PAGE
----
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Auce

Yo Patrick!

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"Spyware Protect 2009" Never purchased it, never installed it. It's doing random scans, showing Infiltration alerts. I did a Bazooka, Spybot & Ad-Aware scan, didn't find jack. I have not been surfing the smut either.

 

You've always been da man for me in the past, if it's not trouble, I'd love another hand.

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This is what it sounds like to me. It sounds like it's a piece of spyware that will scan your system, tell you that you have spyware and then demand money to remove it. How this is legal is beyond me. It's like throwing a brick through someone's window and then charging them to repair it.

 

Google "Spyware Protect 2009 +removal" and you should get some results.

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View Posthow did you clean it?

would be nice if patrick can do a step by step on how to.

that's why we need a computer forum.

 

I've never actually dealt with this one. Google had the answer.

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That damn thing popped up in 3 of my client sites yesterday. It's got a nasty MO. If you use a Symantec product prior to Corporate version 11.x it will shut down the service and you're infiltrated - little bastage!

 

I was able to remove it fairly easily because none of my clients had actually fallen for the scam and clicked on the repair button. How they get away with it is that they are based in countries where the powers that be have bigger fish to fry. Almost all of these money scamming attacks come out of Russia and are generally picked up by cruising through what would normally be taken as legitimate sites. Nasty, nasty bugs they are!

 

If you ever get completely infected from one of these it tends to snowball. My assumption is that the bot that found it's way in to your system then notifies other bots out there that it found a 'sucker' and then the games begin. The only way I have been able to clean a drive that's got it bad is to remove it from the system and scan it as an external drive through a USB port on a VERY locked down machine. Thing is you still only get the most easily recognizable bugs out that way, as most of these type of viruses 'hide' until something triggers them, most often invoking IE. ( I know, another reason to use Firefox, but that's not happening in a corporate environment running a Windows platform, so I'll continue wink.gif)

 

To get rid of this critter make a note of the name of the so-called virus alert software. The newest one is "360 Alert" and the interface looks almost exactly like that of Norton 360, hence the reason it fakes out mosr people using that internet security packagecwm40.gif

 

I have been using a paid version of AVG to find and quarrantine this bastage.

 

Go into msconfig (start/run/msconfig) and go to the startup tab. Look for anywhere from 2 to 4 items that are blank in the startup item column and uncheck them, then look for items in the Command column that match that of the so called virus program popping up on you and uncheck them. Then, and this one takes some care:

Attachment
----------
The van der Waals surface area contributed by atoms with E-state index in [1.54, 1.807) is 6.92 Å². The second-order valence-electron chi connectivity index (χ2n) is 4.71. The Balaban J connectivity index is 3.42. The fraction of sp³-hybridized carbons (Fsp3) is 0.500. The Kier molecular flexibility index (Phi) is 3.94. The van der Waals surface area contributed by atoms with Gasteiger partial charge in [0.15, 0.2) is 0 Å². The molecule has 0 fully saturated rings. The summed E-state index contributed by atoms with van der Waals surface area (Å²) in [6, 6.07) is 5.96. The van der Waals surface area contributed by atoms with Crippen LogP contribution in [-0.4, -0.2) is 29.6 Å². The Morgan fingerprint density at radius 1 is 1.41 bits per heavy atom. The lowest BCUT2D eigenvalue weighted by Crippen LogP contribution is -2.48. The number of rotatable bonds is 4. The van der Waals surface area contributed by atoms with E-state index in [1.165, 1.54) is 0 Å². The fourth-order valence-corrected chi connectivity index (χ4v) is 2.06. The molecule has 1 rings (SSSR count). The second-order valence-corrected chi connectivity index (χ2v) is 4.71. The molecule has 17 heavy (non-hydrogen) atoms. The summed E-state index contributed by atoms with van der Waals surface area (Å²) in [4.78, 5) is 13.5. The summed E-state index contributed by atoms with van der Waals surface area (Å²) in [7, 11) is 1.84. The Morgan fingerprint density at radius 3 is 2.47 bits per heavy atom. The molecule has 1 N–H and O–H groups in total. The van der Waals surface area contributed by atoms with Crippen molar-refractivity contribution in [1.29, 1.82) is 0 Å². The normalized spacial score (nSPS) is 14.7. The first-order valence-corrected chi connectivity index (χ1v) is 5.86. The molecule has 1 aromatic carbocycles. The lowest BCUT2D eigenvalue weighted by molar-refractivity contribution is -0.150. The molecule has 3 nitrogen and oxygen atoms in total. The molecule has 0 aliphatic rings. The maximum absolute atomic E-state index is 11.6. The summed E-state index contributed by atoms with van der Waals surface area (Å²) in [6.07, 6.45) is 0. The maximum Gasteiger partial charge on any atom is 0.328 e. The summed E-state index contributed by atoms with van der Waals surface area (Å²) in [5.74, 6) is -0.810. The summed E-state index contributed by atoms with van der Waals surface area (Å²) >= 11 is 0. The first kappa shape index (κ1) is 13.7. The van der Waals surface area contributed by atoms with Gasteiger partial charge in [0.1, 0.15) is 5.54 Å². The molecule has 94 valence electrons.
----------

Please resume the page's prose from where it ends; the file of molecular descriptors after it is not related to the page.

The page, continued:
OPen task manager and go to the Processes tab. Look for something named like the virus that is popping up. Single left click on that item in order to highlight it, you may have to chase it around before you get the right one smile.gif, then right click and select 'end process tree'. You'll get a warning message, but do it anyway. Whatcha got to lose, yer already hosed at this point!

 

Providing you did not cancel a required system process, and you picked the correct process to stop, you then go to C:/Program Files and look for the folder that the pesky beast installed on your machine and delete it.

 

At this point you should be able to get back on IE and not get beaten down with pop ups telling you that you have bugs. Download, but don't yet install a reputable virus program. Like I said I use AVG first (I use the paid version, but I'll assume the freeware works too), then I follow it with PC Tools Internet Security (also a paid version that I put on, then remove from machines I am cleaning for people). The PC Tools product is awesome if you just let it do it's thing, but ONLY if you have a machine with significant memory and a 2+ GHz or Dual Core processor cuz it's a resource suck!

 

Once you have one of these products (or another you're comfortable with) downloaded - UNINSTALL your Symantec product. Sounds scary but don't sweat it - you're already hozed, right wink.gif

 

You'll need to reboot. Unplug your network cable from your PC b4 you do.

 

Once back up install the AV software you just downloaded. Once it's installed and ACTIVE, plug your network cable back in and get the updates for it. Odds are you'll need to reboot again.

 

Once you're back up start the most in depth scan the product lets you configure and let her rip. It'll take an hour +/- to complete and with any luck you're all fixed.

 

 

Bottom line is this - KEEP YOUR AV UP TO DATE!!! You can pay them now, or pay people like me later.

 

or you can install Ubuntu and Firefox and never have this happen again wink.gif NOT!!!

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how did you clean it?

 

I just did what Patrick said, googled it. Followed the tutorials and cleaned it. I should have just googled it to begin with. Patrick is always wise though with such computer shenanigans.

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